A true head coach with the ability to command a room and steer a group of individuals to a common goal despite inevitable adversity still has plenty of value. And if that's what the Krafts believe they have in Mayo, then keeping him around would make sense.

Phil Perry and Tom E. Curran discuss how the Patriots' inspired play on defense should give the organization reason for optimism if Jerod Mayo is the successor to Bill Belichick.

Another chance for Bailey Zappe

Zappe is in the middle of an audition of sorts. He won't be in consideration to be New England's starter next season. But can he make a case to be its backup?

Against the Chargers, Zappe showed flashes of effective pocket-movement skills and down-the-field accuracy. He scrambled for two first downs. He eluded Khalil Mack, turning a would-be sack into a five-yard gain. He hit Tyquan Thornton and DeVante Parker in the hands on deep shots that went incomplete. 

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But he still took five sacks -- a couple of which resulted from Zappe holding onto the ball for extended periods of time -- and made multiple panicky throws. If he's the No. 2 of the future, he'll need to show poise more consistently. But that'll be easier said than done against a Steelers defense that ranks among the best in football this season.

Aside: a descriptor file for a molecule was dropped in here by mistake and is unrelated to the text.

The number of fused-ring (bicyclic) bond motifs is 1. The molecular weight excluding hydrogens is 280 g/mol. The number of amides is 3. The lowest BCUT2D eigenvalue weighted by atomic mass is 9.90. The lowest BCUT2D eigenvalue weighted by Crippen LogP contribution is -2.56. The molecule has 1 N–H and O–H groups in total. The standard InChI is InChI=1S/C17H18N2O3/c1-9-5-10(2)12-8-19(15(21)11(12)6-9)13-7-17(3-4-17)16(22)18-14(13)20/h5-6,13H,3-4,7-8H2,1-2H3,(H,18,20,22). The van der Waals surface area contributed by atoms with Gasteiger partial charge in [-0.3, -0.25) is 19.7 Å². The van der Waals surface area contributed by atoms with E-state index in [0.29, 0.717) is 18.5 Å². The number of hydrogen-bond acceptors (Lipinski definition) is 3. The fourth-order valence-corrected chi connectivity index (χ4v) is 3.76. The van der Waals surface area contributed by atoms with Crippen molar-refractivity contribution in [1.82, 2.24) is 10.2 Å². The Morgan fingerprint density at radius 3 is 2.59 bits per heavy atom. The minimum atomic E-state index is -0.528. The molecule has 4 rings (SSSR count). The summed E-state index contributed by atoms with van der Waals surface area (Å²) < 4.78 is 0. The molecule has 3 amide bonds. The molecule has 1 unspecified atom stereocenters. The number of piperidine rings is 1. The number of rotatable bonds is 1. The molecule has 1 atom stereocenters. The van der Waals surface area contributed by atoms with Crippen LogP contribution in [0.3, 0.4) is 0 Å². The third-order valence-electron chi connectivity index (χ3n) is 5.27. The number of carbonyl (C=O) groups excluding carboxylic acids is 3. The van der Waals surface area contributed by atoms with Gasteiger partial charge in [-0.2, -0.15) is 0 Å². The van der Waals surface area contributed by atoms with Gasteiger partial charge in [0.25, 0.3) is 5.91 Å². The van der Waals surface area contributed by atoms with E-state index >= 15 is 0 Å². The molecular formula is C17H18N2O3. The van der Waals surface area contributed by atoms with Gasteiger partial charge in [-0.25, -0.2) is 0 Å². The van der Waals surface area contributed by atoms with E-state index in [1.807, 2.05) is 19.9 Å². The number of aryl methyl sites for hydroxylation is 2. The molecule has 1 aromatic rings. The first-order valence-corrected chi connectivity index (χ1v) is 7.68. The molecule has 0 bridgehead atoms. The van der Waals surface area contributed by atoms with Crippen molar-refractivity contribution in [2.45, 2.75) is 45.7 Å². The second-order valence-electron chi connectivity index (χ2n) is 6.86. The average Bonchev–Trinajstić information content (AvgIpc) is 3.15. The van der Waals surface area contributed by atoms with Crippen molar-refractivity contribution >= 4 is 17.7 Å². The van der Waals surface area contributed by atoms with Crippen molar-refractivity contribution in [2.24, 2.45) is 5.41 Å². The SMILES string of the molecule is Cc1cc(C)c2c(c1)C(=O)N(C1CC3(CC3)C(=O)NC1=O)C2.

Pittsburgh is fifth in defensive DVOA in 2023 and seventh in quarterback rating allowed. (The Chargers rank 28th in defensive DVOA and 27th in quarterback rating allowed. And that's after shutting out Zappe and the Patriots in Week 13.) Pass-rushers T.J. Watt and Alex Highsmith will give Patriots tackles all they can handle, and if Zappe makes good decisions on a regular basis under that kind of pressure, maybe that helps make his case as a legitimate backup option in Foxboro in 2024. 

Opportunity to revisit Pickens vs. Thornton

Before the Patriots played the Steelers early last season, Belichick spoke to 98.5 The Sports Hub about then-rookie wideout George Pickens, taken by Pittsburgh in the second round of the 2022 NFL Draft.